3. Sameera (age 70, Idlib, Syria)

(Photo: Imaan Qureshy)
(Photo: Imaan Qureshy) (TRTWorld)

I just want to be with my children. I have seven children; three boys and four girls. But I haven’t seen any of them for eight years. Last I heard, some of them were in Syria and some in Iraq. But I don’t know where the rest of them are.

I am alone here, in the camp. My son was with me, but he left and went back to Syria.

I am almost blind. I can only see out of my right eye, which makes daily tasks hard for me. I love Turkey and its people, but I want to go back to my country. Everyone here loves the Turkish people; I always have time for them.

Yesterday I saw Erdogan in my dream. I was sitting with him and reciting a poem I had written:

‘O Erdogan may you have a long life/may your life be long; O tree of life, we have thrived off your fruit/your goodness; and when hardship fell upon us, o Erdogan, no one lifted our load but you.’

4. Budur and Asma (age 5, Aleppo, Syria)

(Photo: Imaan Qureshy)
(Photo: Imaan Qureshy) (TRTWorld)

Our father was martyred in the war, so we live with our mum, elder sister and brother.

We want to become doctors when we grow up – but the type that only cares for children. Ice cream makes children happy, so we will make sure we have lots of ice cream to give them! They will feel better, then.

We want to work in the hospital in Kilis. However, if we go back to Syria one day, we want to work together in a hospital there.

5. Meys (age12, Latakia, Syria)

(Photo: Imaan Qureshy)
(Photo: Imaan Qureshy) (Imaan Qureshy / TRTWorld)

I live in the camp with my family. I have three siblings – we are a family of six. I love Turkey, and I love living here; I have been here for six years, and I go to the Salaam School in the Öncüpınar Camp in Kilis.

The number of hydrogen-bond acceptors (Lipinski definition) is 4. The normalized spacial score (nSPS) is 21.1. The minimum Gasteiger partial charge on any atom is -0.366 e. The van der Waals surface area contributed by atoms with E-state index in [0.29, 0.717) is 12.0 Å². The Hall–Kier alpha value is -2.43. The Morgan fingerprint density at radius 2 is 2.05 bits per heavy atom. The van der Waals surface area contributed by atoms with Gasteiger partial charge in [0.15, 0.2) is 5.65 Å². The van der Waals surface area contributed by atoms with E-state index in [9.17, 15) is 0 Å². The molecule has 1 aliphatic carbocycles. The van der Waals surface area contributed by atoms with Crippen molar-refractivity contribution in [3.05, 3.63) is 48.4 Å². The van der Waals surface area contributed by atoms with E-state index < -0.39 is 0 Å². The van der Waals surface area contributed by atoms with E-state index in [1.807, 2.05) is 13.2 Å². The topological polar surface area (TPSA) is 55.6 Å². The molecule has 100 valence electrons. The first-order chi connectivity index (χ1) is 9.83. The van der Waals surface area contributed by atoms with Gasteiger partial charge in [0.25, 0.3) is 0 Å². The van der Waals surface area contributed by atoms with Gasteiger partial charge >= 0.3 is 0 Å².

I plan on becoming an English teacher when I grow up. I can’t speak much English but I am going to learn. I already know Turkish – we have lessons in school, and I can even sing in Turkish. My hobby is singing; I can sing all day. I think I have a nice voice. I sing together with my sister and sometimes with my friends.

I like the camp, but I am scared of the insects that I see, sometimes. I am also afraid of snakes. There is a boy in the camp who has two small snakes that he keeps in a large bottle. Whenever I see him take the snakes out of the bottle I get goosebumps.

I have a cat and his name is Trump. People laugh when I tell them that. The reason I named the cat Trump is because I hate Donald Trump. I feel his name is not worthy of a human, so I decided to use it for an animal.

6. Rimel (age18, Aleppo, Syria)

(Photo: Imaan Qureshy)
(Photo: Imaan Qureshy) (TRTWorld)

I entered Turkey through the Bab al Salaam border crossing a few years ago.

When I complete school, I hope to become a journalist. Three years ago, I returned to Syria and filmed the destruction and ruins of what remains of our hometowns.  I shared it online so that people in the camp and others around the world are able to see what everything looks like now.

The film wasn’t for people to become sad and disheartened but to inspire them to work, to keep working harder and harder. We need to stay focused and keep educating ourselves so when the day comes for us to return to Syria, we will be able to return as the generation that will rebuild Syria and make it better for our own children.

Source: TRT World